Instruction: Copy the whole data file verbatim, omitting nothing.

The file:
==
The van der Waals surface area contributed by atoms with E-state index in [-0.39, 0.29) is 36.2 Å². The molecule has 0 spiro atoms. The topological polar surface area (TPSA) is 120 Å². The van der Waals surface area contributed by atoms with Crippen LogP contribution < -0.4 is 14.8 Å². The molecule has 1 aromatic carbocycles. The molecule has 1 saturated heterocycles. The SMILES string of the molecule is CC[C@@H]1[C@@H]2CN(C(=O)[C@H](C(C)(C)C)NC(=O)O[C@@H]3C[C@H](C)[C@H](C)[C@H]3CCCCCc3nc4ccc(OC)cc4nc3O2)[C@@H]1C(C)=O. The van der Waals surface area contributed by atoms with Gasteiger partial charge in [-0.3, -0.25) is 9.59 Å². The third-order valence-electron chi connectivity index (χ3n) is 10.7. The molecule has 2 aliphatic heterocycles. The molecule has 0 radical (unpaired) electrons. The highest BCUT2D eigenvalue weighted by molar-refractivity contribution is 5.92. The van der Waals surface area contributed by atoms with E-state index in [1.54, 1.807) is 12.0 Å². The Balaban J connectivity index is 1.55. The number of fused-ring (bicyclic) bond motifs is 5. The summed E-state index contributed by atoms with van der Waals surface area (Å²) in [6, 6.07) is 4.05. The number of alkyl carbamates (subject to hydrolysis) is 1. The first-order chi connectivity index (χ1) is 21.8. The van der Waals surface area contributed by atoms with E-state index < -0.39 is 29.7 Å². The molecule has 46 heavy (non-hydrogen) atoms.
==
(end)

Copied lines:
The van der Waals surface area contributed by atoms with E-state index in [-0.39, 0.29) is 36.2 Å². The molecule has 0 spiro atoms. The topological polar surface area (TPSA) is 120 Å². The van der Waals surface area contributed by atoms with Crippen LogP contribution < -0.4 is 14.8 Å². The molecule has 1 aromatic carbocycles. The molecule has 1 saturated heterocycles. The SMILES string of the molecule is CC[C@@H]1[C@@H]2CN(C(=O)[C@H](C(C)(C)C)NC(=O)O[C@@H]3C[C@H](C)[C@H](C)[C@H]3CCCCCc3nc4ccc(OC)cc4nc3O2)[C@@H]1C(C)=O. The van der Waals surface area contributed by atoms with Gasteiger partial charge in [-0.3, -0.25) is 9.59 Å². The third-order valence-electron chi connectivity index (χ3n) is 10.7. The molecule has 2 aliphatic heterocycles. The molecule has 0 radical (unpaired) electrons. The highest BCUT2D eigenvalue weighted by molar-refractivity contribution is 5.92. The van der Waals surface area contributed by atoms with E-state index in [1.54, 1.807) is 12.0 Å². The Balaban J connectivity index is 1.55. The number of fused-ring (bicyclic) bond motifs is 5. The summed E-state index contributed by atoms with van der Waals surface area (Å²) in [6, 6.07) is 4.05. The number of alkyl carbamates (subject to hydrolysis) is 1. The first-order chi connectivity index (χ1) is 21.8. The van der Waals surface area contributed by atoms with E-state index < -0.39 is 29.7 Å². The molecule has 46 heavy (non-hydrogen) atoms.